Win a copy of Testing JavaScript Applications this week in the HTML Pages with CSS and JavaScript forum!
  • Post Reply Bookmark Topic Watch Topic
  • New Topic
programming forums Java Mobile Certification Databases Caching Books Engineering Micro Controllers OS Languages Paradigms IDEs Build Tools Frameworks Application Servers Open Source This Site Careers Other all forums
this forum made possible by our volunteer staff, including ...
Marshals:
  • Campbell Ritchie
  • Bear Bibeault
  • Ron McLeod
  • Jeanne Boyarsky
  • Paul Clapham
Sheriffs:
  • Tim Cooke
  • Liutauras Vilda
  • Junilu Lacar
Saloon Keepers:
  • Tim Moores
  • Stephan van Hulst
  • Tim Holloway
  • fred rosenberger
  • salvin francis
Bartenders:
  • Piet Souris
  • Frits Walraven
  • Carey Brown

Certifications

 
Ranch Hand
Posts: 189
  • Mark post as helpful
  • send pies
  • Quote
  • Report post to moderator
How good are certifications compared to education in computer science or engineering ?

I would perfer a good background in math and algorythums with symbolic logic.

Or maybee some domain knowledge in the insustry that you are trying to develope software for.

I find that you wont get too far if you are just a code slinger.
 
Ranch Hand
Posts: 1902
Hibernate Spring Java
  • Mark post as helpful
  • send pies
  • Quote
  • Report post to moderator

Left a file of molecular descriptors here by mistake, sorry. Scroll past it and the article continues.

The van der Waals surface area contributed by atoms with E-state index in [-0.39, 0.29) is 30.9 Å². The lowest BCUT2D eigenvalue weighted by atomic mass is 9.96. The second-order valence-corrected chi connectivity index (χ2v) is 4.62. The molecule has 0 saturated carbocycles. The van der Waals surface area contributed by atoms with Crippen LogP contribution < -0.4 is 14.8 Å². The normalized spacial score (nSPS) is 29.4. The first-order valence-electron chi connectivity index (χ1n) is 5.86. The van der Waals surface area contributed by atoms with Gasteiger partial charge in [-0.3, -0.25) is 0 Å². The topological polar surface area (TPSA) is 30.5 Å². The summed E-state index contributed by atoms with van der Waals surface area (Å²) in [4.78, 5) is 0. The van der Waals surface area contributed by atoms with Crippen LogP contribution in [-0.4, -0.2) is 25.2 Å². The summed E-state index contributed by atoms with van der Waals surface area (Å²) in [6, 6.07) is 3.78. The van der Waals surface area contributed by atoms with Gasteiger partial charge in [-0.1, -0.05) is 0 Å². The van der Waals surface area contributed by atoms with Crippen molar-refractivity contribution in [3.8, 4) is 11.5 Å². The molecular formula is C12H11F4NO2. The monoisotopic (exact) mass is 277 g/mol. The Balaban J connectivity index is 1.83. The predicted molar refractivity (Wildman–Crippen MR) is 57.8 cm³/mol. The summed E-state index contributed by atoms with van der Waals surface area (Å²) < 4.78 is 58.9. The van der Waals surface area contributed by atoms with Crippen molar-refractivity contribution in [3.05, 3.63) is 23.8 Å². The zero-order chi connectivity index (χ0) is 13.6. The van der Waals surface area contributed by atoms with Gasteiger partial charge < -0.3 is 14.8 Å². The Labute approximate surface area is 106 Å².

Depends on the job and the person's experience, to answer the primary question.

There are plenty of programmers who got into web technologies and IT when you didn't really need a bachelor's degree in CS or engineering. Some have certifications to back it up, some simply have their resumes. To me, a degree is just another piece of paper that serves the same role as certs - it shows a certain level of achievement, ability and knowledge with a given technology or field, and should be taken on that level.

All that said, certainly when I'm helping with hiring decisions at my firm, I prefer to find people with some background in logic and math... but by and large, I look more at their experience than their educational credentials. (For example - I think only two of the five programmers in my department have degree work in computer science or engineering. And I am not one of those two. But I think that all of us are certainly more-than-competant programmers.)

As for the "you won't get too far if you're just a code slinger", I think it depends on what your ambitions are in the field. I've been an executive previously - I was the director of programming for a multinational corporation - and found that I was infinitely happier back behind a desk working on code rather than managing a department. Could be just me, but I think that "going far" is in the eye of the beholder.
 
Consider Paul's rocket mass heater.
    Bookmark Topic Watch Topic
  • New Topic